In building a competence cycle for yourself, you get grounded in the tokens and coins that will work best for you. No individual knows everything, and it is best to develop an area of comparative strength. By doing this, you will be able to call the shots in your area of competence and minimizes losses.
4 Types of Coins to Diversify Your Crypto Portfolio & Manage Risks
Let’s take a look at the four different type of coins that you should have in your cryptocurrency portfolio and manage your risks better.
The Founding Father: Bitcoin
Let’s be honest, cryptocurrencies wouldn’t have existed if it weren’t for Bitcoin. The creation of Bitcoin and its underlying technology- Blockchain – kickstarted a diverse industry of coins and tokens that leverages on this revolutionary technology to solve real-world issues. Bitcoin’s status as the ‘Founding Father’ of cryptocurrencies will always prevail. Bitcoin is currently the largest cryptocurrency based on market cap and makes up over 50% of the entire cryptocurrency world. It would be fair to say that the entire cryptocurrency market is highly correlated to Bitcoin’s price movements.
Bitcoin is also the default base currency of the cryptocurrency world. Anyone that wants to buy any other altcoins or tokens, would need to purchase Bitcoin first in order to easily acquire any other coins. This is because local cryptocurrency exchanges usually limit the amount of coins that can be purchased by local fiat money.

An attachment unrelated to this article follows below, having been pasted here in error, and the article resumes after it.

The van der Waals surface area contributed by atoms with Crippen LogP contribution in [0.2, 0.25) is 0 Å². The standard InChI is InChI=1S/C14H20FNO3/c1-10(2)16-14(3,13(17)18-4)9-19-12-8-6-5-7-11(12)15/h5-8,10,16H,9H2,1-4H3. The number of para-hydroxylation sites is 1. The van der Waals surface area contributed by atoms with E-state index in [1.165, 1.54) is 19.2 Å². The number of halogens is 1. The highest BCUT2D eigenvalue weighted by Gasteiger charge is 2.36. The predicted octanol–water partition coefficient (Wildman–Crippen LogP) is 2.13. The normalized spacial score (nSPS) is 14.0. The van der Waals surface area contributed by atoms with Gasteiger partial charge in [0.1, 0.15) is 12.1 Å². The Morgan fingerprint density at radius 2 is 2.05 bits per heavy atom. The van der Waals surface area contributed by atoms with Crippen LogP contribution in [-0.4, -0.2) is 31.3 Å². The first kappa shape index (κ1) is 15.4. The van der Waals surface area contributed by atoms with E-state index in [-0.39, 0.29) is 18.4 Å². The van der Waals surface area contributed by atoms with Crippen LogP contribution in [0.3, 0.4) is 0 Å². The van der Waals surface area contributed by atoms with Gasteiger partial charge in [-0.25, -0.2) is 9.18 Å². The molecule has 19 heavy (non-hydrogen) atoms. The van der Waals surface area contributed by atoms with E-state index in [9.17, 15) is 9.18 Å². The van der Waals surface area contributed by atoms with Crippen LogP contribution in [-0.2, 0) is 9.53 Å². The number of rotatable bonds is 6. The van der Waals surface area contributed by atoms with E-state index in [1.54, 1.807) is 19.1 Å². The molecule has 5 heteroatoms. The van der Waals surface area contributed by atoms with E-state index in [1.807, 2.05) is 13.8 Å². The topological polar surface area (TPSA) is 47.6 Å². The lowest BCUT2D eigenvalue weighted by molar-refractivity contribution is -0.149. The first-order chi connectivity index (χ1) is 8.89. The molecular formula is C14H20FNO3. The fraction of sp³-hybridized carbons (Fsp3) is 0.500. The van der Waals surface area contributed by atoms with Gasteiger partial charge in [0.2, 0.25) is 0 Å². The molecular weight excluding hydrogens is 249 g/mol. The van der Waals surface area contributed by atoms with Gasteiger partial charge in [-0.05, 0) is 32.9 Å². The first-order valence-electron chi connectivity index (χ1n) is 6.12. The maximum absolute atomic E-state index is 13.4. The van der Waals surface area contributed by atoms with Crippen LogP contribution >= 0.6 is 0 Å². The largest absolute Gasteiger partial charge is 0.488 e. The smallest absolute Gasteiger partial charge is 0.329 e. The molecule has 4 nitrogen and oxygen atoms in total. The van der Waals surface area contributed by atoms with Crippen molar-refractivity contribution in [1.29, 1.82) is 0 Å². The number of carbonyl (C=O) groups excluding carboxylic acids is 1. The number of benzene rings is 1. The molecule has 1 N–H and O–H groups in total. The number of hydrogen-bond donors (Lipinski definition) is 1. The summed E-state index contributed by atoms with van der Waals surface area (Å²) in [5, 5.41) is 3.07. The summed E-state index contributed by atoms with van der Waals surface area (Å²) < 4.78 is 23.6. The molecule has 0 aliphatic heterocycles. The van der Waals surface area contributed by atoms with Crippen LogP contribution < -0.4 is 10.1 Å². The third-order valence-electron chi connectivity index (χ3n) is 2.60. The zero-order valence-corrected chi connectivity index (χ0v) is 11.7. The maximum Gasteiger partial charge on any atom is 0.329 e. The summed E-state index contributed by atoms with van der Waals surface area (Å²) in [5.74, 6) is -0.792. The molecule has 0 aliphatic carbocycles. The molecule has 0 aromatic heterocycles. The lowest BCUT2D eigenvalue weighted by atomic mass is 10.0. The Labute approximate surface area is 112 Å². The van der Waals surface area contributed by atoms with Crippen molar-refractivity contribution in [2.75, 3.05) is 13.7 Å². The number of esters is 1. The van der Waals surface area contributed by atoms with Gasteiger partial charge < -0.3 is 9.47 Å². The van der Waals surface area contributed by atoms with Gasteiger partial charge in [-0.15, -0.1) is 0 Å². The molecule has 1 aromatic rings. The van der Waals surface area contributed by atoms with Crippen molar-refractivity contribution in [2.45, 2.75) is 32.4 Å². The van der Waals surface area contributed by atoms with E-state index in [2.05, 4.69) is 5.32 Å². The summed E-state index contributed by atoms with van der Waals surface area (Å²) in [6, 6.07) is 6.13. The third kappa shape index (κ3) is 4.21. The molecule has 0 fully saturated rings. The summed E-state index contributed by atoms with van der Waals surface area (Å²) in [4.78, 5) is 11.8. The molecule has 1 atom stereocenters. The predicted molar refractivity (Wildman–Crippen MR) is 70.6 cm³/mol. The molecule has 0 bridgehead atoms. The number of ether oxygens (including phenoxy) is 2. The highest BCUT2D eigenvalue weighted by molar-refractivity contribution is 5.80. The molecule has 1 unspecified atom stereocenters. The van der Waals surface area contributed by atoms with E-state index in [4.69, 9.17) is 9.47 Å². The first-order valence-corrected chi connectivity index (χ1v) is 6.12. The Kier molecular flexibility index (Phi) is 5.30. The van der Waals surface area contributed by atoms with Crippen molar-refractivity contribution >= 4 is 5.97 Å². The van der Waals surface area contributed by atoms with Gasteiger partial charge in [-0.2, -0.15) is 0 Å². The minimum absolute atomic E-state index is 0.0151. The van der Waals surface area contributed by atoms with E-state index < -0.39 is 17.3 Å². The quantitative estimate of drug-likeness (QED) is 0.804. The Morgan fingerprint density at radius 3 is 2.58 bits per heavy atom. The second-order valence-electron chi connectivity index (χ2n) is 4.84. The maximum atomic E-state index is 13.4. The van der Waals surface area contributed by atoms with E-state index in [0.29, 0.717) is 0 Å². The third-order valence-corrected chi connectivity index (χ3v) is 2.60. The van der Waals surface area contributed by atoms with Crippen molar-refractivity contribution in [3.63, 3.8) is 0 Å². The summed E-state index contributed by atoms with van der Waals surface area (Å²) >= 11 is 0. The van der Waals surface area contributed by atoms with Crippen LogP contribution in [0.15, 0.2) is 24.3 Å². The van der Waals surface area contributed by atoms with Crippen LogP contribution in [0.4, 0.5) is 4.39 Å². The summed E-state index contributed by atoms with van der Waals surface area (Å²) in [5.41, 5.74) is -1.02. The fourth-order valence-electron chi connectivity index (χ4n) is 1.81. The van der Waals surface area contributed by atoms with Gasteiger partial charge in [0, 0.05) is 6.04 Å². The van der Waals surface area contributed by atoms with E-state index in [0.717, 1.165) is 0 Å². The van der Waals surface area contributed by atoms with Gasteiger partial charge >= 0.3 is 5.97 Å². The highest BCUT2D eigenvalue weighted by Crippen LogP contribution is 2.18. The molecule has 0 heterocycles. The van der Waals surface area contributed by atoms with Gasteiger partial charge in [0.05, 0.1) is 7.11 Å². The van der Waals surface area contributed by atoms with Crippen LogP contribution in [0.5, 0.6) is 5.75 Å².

By holding some percentage of Bitcoin, you can give a balance to your investment as a market downtrend or uptrend will almost always be initiated by Bitcoin. It is important to have a part of your portfolio in Bitcoin.
Recommended Holdings: 25% – 33% of Your Portfolio
The Most Popular: Ethereum
It is no surprise that Ethereum is one of the most popular coins in the cryptocurrency world. The Ethereum blockchain is the most actively developed blockchain in the industry, spearheading many innovations within the industry. Over 85% of the tokens in existence is built on the Ethereum blockchain, therefore solidifying Ethereum’s position as the most credible blockchain platform currently in the market. Although there are several notable blockchain competitors like NEO or WAVES, Ethereum still holds the fort in terms of development and credibility.